Thanksgiving and Christmas are traditionally the busiest travel periods of the year, so San Antonio International Airport (SAT) is anticipating heave traffic again this year.
To make your travel somewhat stress free, here are some helpful tips:
Early Arrival: Passengers are encouraged to arrive at least two hours before their scheduled flight especially during the holidays.
Check flight status online: Passengers are able to check their flight status before they leave home and receive email alerts from the airline.
Wheelchair Assistance: If you are traveling with someone who needs wheelchair assistance, contact the airline before arriving at the airport.
Kids Traveling Alone: If you have a child traveling alone (unaccompanied minors) and want to escort them to the gate, please make arrangements with the airline to receive an access pass to the gate.
Print your Boarding Pass Early: Passengers can print boarding passes at home or download to their cell phones before they arrive or can use the convenient airline check-in kiosk at the airport.
Allow time for traffic: Allow ample time to get to the airport.
Parking availability: There are 8,674 parking spaces between the Short Term (1,238), Long Term (5,288), and Economy Lots [formerly Green / Red Lots] (2,148).
Pay attention to Park Assist: Take advantage of the Park Assist System to guide you to available spots. As you enter the parking plaza, signs indicate the number of available parking spaces within the Short Term Parking Garage. Park Assist uses a green light for available spots, red for unavailable and blue for available ADA/Handicapped parking. You can visit the airport webpage or use the Park Assist App and know the number of available parking spaces before you depart.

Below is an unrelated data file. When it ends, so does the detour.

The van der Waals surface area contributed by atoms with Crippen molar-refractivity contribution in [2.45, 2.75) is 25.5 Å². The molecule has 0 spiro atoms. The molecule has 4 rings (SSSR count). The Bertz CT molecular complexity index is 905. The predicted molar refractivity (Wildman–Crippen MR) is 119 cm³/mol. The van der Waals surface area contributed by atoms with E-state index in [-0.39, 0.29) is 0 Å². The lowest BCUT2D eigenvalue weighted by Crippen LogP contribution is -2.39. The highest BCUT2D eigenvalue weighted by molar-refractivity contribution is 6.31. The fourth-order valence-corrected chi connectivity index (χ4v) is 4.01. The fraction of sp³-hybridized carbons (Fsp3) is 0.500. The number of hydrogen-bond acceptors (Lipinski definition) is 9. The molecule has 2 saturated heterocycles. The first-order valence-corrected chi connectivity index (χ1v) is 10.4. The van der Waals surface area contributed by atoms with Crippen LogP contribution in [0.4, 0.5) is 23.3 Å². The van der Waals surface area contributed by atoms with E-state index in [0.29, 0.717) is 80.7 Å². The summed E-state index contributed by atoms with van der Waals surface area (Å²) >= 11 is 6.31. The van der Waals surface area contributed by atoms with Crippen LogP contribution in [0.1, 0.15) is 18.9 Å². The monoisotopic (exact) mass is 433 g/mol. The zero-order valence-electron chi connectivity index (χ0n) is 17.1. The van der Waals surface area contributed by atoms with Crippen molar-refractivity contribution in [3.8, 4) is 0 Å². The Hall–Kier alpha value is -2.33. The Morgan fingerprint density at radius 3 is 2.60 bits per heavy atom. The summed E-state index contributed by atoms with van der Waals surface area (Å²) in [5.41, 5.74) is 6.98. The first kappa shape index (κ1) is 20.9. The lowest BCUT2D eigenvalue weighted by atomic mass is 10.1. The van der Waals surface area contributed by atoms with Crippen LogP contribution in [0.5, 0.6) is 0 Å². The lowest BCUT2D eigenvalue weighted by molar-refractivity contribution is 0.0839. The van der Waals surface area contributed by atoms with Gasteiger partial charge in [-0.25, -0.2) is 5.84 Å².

Use the Cell Phone Lot for pick-ups: Use the convenient cell phone lot while waiting for your party. The new lot is located directly behind the Burger King and Q-Mart convenience store on Airport Boulevard.
Ask for Help: This time of year, we see a lot of passengers who don’t travel often. Our Ambassadors and staff are here to help, so if you have questions, ask them.
Wrapped gifts: TSA recommends that you NOT bring wrapped gifts to the airport, either in your carry-on baggage or your checks bags. If the package alarms for any reason, they will have to unwrap it.
@AskTSA: Travelers with questions about security, or items they can or cannot bring on their trip, can contact a Transportation Security Administration (TSA) employee for live assistance 365 days a year by tweeting questions and comments to @AskTSA.
Follow the 3-1-1: Liquids, gels and aerosols cannot exceed the 3-1-1 ounces rule in your carry-on bag. Let the TSA officer know right away if you’re traveling with larger quantities of medically necessary liquids.
Be ready: Be ready when you enter the checkpoint line. Have an acceptable ID and boarding pass out and ready to hand to the TSA officer.
TSA Cares: Travelers or families of passengers with disabilities and medical conditions can call the TSA Cares helpline toll free at 1-855-787-2227 with questions or for assistance 72 hours prior to traveling. Injured service members and veterans may contact TSA Cares to help facilitate the screening process.
Electronics: Electronics larger than a cell phone — including e-readers and tablets—must be removed from your carry-on bag and placed in bins with nothing on top or below (this rule does not apply to TSA Pre✓® passengers).
Escalators / elevators: When traveling with multiple suitcases, small children, and other items, avoid risk and choose to take the elevator. The escalators require balance and hands-free flexibility should you lose balance.
Aira Availability: Aira is available to all blind or vision impaired travelers free of charge at SAT. Aira allows users to use their cell phones, or specially designed glasses for subscribers, to have an off-site agent guide them through the airport, returning independence to our visually impaired passengers.
Airport Holiday Preparations and activities:
- Transportation Security Administration has fully staffed checkpoints: TSA anticipates having all lanes adequately staffed during peak hours.